Destroy the Veil that Hides Your Own Self: Chlöe Goodchild on the Sacred Feminine
Categories: Literature & the Arts
In today’s blog post, we continue March’s theme of the Sacred Feminine. Chloë Goodchild, author of The Naked Voice, reflects on the powerful voices that change our lives and the vocal and spiritual influences of Anandamayi on her own work.
Tags: Alternative & Integrative Therapies Self-Improvement & Inspiration Chloë Goodchild Performance Arts
I didn’t realize until my late twenties that my solo singing voice—as opposed to my choral voice—was going to play an essential role in forging my spiritual path. Before this could occur I had to undergo a paradigm shift from a traditional, professional Western path of a classical singer to a way of singing that is inspired by a mystical devotional relationship with the singing voice as a mouthpiece for spirit. This involved really waking up to the reality that my voice—and especially my singing voice—was to serve this evolving journey.
Whose voices have influenced and inspired your life so far? The signals or triggers for my vocational singing path started increasing in my early twenties when I first heard the extraordinary singing voice of a remarkable French woman named Chanterelle. She was a concert violinist, singer, and the wife of the Gandhian nonviolent activist Lanzo del Vasto. They founded the Communauté de L’Arche, a nonviolent community in southern France.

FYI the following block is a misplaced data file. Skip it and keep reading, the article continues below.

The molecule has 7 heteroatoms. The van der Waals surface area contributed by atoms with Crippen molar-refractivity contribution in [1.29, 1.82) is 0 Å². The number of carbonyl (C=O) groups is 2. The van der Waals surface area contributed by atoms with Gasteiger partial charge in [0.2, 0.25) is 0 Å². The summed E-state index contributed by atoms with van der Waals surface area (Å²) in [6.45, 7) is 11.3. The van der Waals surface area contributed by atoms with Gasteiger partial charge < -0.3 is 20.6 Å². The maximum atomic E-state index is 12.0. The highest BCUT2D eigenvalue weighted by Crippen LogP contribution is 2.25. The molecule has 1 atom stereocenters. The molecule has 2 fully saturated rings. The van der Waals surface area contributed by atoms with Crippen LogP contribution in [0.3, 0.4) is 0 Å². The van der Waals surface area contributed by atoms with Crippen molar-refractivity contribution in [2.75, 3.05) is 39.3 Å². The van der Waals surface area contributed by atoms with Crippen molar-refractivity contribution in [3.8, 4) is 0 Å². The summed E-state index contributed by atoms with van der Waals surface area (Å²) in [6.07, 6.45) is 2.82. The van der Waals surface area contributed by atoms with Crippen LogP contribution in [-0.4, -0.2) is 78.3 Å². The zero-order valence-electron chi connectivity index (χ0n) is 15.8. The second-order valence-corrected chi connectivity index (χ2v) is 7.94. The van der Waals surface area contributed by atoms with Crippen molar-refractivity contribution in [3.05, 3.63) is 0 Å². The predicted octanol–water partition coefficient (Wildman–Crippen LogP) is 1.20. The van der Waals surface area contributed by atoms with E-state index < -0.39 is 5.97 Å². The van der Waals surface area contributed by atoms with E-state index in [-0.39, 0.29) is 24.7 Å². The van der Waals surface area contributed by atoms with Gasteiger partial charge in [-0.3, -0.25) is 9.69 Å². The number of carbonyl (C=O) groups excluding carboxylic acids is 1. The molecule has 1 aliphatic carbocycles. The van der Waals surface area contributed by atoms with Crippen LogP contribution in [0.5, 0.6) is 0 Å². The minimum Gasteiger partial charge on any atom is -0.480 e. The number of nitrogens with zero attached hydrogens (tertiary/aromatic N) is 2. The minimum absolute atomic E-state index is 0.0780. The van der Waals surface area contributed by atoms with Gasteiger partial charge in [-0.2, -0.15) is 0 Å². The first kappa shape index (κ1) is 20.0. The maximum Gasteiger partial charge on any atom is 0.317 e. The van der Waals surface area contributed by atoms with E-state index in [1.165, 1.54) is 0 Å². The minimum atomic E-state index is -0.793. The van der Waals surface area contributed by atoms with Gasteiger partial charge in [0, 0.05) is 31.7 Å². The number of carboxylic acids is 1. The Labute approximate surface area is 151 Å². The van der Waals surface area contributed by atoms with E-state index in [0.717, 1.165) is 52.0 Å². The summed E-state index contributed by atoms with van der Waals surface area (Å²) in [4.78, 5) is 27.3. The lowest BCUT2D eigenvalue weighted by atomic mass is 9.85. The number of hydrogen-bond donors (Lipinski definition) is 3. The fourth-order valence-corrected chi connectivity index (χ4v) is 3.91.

I had already found myself captivated by the voices of other nonviolent visionary leaders such as Martin Luther King, Jr. and Gandhi. I was also taken by the penetrating voice of Edith Piaf and the eccentric, mesmerizing voice of the Egyptian singer Oum Khoultum. It was said that when she sang, the whole of Egypt stopped. Her funeral magnetized millions to mourn and honor her passing. There were also the impassioned erotic voices of singers such as Nina Simone, Aretha Franklin, Joni Mitchell, Carole King, and Annie Lennox, alongside the great operatic divas such as Maria Callas and Elizabeth Schwarzkopf.
Yet there was something in Chanterelle’s sound that was clearly free of all attachment to ego, everyday needs, demands, and longings. Hers was a voice that soared and transcended the dramas of everyday life.
“Si j’étais une colombe, j’irais voler dans le désert.”
If I were a dove, I would fly in the desert.
It wasn’t so much the words as her vibration and tone of voice that pointed to a world and a way of being that was liberated, self-contained, at home with itself, and completely free of fear. Her sound was full of a healing light. She was a guiding star pointing me toward the voices of other spiritual teachers and devotional vocalists, most significantly the great luminary of India, Anandamayi Ma (Blissful Mother), whose voice was her very Self.
The voice of Anandamayi (1896–1982) was the primordial sound of an awakened Being, direct from source, the effortless mouthpiece of spirit. Whether she was singing with the homeless, a group of Western spiritual seekers, with world leaders such as Nehru or Mahatma Gandhi, or to vast thousands at the national Kumbh Mela gathering of saints from across India, Anandamayi sang consistently. Her voice covered a vast range of human-divine feeling—from the luminous darkness of the warrior goddess Durga to the heavenly decibels of Krishna, the god of Light and Love. Wherever she went she galvanized thousands to join with her in ecstatic chant and song.